Adjustment disorder and life events
Doruk, A. (2008) Adjustment disorder and life events. Anatolian Journal of Psychiatry (Anadolu Psikiyatri Dergisi), 9 (4). pp. 197-202. ISSN 1302-6631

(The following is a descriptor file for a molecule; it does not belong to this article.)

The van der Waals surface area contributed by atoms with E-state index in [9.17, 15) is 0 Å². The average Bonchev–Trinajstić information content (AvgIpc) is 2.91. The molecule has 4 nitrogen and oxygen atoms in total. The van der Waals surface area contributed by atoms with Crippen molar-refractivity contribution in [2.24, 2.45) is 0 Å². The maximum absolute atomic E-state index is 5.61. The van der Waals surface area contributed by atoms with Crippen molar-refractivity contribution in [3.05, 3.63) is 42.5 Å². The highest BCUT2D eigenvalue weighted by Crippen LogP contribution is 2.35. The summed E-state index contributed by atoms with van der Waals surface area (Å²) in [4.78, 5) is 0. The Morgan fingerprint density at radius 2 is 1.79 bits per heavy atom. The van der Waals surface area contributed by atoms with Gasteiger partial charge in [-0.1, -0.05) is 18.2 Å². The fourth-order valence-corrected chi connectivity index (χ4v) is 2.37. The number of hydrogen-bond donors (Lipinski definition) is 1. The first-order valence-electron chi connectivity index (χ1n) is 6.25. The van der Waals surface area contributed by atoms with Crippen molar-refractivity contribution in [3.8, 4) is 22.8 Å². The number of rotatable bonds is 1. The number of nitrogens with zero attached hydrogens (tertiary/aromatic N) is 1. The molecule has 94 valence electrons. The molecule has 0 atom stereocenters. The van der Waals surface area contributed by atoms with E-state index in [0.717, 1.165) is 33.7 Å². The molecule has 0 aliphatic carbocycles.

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Objective: Various studies conducted on the military personnel have indicated that adjustment disorder (AD) is an important mental health problem in this population. This disorder seriously impairs social and occupational functioning in military service. The aim of this study was to investigate the possible association between life events and adjustment disorder in a sample of soldier in the year prior to the onset of military service. Methods: Our sample comprised of 71 soldiers with a diagnosis of AD and 69 healthy soldiers without any adaptation problems during the first six months of military service. The diagnosis of adjustment disorder was confirmed by the Structured Clinical Interview for DSM-IV. The level of adjustment disorder was assessed by using the Clinical Global Impressions. The life events were investigated using the Sorias’ Life Events List. Results: The prevalenceof subtypes of adjustment disorder in this sample were 45.1% for anxiety 19.7% for mixed disturbance of emotions and conduct 15.5% for depressed mood 8.5% for mixed anxiety and depressed mood and 7% for unspecified subtypes. The mean number of life events in patients with AD (8.2±6.0 events) was significantly higher than the control group (3.0±3.7 events). 35.2% of patients with AD reported their number of life events between 1-5, 32.4% between 6-10 events and 29.6% had 11 or higher life events. The patients with a history of lifetime suicide attempt were higher in AD group than control group (38% vs 33.8% respectively) whereas the percentage of patient s with a lifetime substance abuse was higher in control group (1.4%vs 4.3% respectively). In addition, patients with a history of suicide attempt and substance use had higher number of life events than those without any history of sucidie attempt and substance use. Discussion: These findings suggest that life events have a substantial causal relationship with AD. Special attention should be given to soldiers who have experienced an accumulation of stressful events, because of higher vulnerability risk.
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